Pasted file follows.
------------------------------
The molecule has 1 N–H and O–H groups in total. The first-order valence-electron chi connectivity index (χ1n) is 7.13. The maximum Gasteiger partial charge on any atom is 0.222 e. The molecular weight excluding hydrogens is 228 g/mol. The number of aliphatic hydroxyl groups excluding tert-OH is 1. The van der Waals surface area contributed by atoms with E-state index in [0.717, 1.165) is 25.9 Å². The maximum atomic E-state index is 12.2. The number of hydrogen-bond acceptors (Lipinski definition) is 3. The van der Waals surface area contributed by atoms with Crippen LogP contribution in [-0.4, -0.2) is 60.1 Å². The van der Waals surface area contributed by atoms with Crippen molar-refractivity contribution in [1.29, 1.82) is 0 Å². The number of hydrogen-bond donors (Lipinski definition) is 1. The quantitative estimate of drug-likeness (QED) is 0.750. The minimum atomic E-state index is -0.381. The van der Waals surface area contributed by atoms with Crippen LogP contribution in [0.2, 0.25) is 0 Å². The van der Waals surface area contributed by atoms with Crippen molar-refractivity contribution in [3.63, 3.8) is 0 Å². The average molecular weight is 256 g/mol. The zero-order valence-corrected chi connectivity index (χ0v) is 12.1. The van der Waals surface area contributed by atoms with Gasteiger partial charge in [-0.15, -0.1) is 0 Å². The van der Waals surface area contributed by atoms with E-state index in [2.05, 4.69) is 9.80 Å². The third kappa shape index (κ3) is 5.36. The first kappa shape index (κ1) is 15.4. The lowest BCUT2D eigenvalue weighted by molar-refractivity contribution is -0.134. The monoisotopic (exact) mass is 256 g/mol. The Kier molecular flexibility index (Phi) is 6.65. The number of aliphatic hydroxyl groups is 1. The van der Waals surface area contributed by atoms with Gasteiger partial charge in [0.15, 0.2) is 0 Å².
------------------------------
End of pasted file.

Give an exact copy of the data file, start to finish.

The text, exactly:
The molecule has 1 N–H and O–H groups in total. The first-order valence-electron chi connectivity index (χ1n) is 7.13. The maximum Gasteiger partial charge on any atom is 0.222 e. The molecular weight excluding hydrogens is 228 g/mol. The number of aliphatic hydroxyl groups excluding tert-OH is 1. The van der Waals surface area contributed by atoms with E-state index in [0.717, 1.165) is 25.9 Å². The maximum atomic E-state index is 12.2. The number of hydrogen-bond acceptors (Lipinski definition) is 3. The van der Waals surface area contributed by atoms with Crippen LogP contribution in [-0.4, -0.2) is 60.1 Å². The van der Waals surface area contributed by atoms with Crippen molar-refractivity contribution in [1.29, 1.82) is 0 Å². The number of hydrogen-bond donors (Lipinski definition) is 1. The quantitative estimate of drug-likeness (QED) is 0.750. The minimum atomic E-state index is -0.381. The van der Waals surface area contributed by atoms with Crippen LogP contribution in [0.2, 0.25) is 0 Å². The van der Waals surface area contributed by atoms with Crippen molar-refractivity contribution in [3.63, 3.8) is 0 Å². The average molecular weight is 256 g/mol. The zero-order valence-corrected chi connectivity index (χ0v) is 12.1. The van der Waals surface area contributed by atoms with Gasteiger partial charge in [-0.15, -0.1) is 0 Å². The van der Waals surface area contributed by atoms with E-state index in [2.05, 4.69) is 9.80 Å². The third kappa shape index (κ3) is 5.36. The first kappa shape index (κ1) is 15.4. The lowest BCUT2D eigenvalue weighted by molar-refractivity contribution is -0.134. The monoisotopic (exact) mass is 256 g/mol. The Kier molecular flexibility index (Phi) is 6.65. The number of aliphatic hydroxyl groups is 1. The van der Waals surface area contributed by atoms with Gasteiger partial charge in [0.15, 0.2) is 0 Å².